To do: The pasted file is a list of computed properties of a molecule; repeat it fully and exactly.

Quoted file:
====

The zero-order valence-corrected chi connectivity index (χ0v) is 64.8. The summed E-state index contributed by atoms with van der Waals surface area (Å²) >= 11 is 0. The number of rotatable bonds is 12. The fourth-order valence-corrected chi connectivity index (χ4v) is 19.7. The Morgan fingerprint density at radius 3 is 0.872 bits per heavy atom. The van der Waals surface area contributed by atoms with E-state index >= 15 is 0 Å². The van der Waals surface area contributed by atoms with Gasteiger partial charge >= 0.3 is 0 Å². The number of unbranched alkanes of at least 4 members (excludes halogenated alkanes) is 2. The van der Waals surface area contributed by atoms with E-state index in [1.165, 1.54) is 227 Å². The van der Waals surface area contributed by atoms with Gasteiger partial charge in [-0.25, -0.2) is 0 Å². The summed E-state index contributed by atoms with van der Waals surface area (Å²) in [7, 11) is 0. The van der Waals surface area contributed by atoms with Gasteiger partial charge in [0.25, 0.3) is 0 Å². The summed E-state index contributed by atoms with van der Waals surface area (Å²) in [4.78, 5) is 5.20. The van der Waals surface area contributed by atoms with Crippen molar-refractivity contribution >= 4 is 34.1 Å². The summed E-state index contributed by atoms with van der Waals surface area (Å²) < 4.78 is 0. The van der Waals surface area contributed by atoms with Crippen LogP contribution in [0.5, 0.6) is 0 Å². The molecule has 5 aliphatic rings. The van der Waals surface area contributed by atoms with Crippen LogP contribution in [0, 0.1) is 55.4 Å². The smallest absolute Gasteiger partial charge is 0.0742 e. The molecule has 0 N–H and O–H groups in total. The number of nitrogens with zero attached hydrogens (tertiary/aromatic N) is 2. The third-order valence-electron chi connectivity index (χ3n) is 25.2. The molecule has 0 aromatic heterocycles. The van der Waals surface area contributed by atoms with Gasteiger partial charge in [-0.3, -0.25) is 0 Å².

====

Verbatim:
The zero-order valence-corrected chi connectivity index (χ0v) is 64.8. The summed E-state index contributed by atoms with van der Waals surface area (Å²) >= 11 is 0. The number of rotatable bonds is 12. The fourth-order valence-corrected chi connectivity index (χ4v) is 19.7. The Morgan fingerprint density at radius 3 is 0.872 bits per heavy atom. The van der Waals surface area contributed by atoms with E-state index >= 15 is 0 Å². The van der Waals surface area contributed by atoms with Gasteiger partial charge >= 0.3 is 0 Å². The number of unbranched alkanes of at least 4 members (excludes halogenated alkanes) is 2. The van der Waals surface area contributed by atoms with E-state index in [1.165, 1.54) is 227 Å². The van der Waals surface area contributed by atoms with Gasteiger partial charge in [-0.25, -0.2) is 0 Å². The summed E-state index contributed by atoms with van der Waals surface area (Å²) in [7, 11) is 0. The van der Waals surface area contributed by atoms with Gasteiger partial charge in [0.25, 0.3) is 0 Å². The summed E-state index contributed by atoms with van der Waals surface area (Å²) in [4.78, 5) is 5.20. The van der Waals surface area contributed by atoms with Crippen molar-refractivity contribution >= 4 is 34.1 Å². The summed E-state index contributed by atoms with van der Waals surface area (Å²) < 4.78 is 0. The van der Waals surface area contributed by atoms with Crippen LogP contribution in [0.5, 0.6) is 0 Å². The molecule has 5 aliphatic rings. The van der Waals surface area contributed by atoms with Crippen LogP contribution in [0, 0.1) is 55.4 Å². The smallest absolute Gasteiger partial charge is 0.0742 e. The molecule has 0 N–H and O–H groups in total. The number of nitrogens with zero attached hydrogens (tertiary/aromatic N) is 2. The third-order valence-electron chi connectivity index (χ3n) is 25.2. The molecule has 0 aromatic heterocycles. The van der Waals surface area contributed by atoms with Gasteiger partial charge in [-0.3, -0.25) is 0 Å².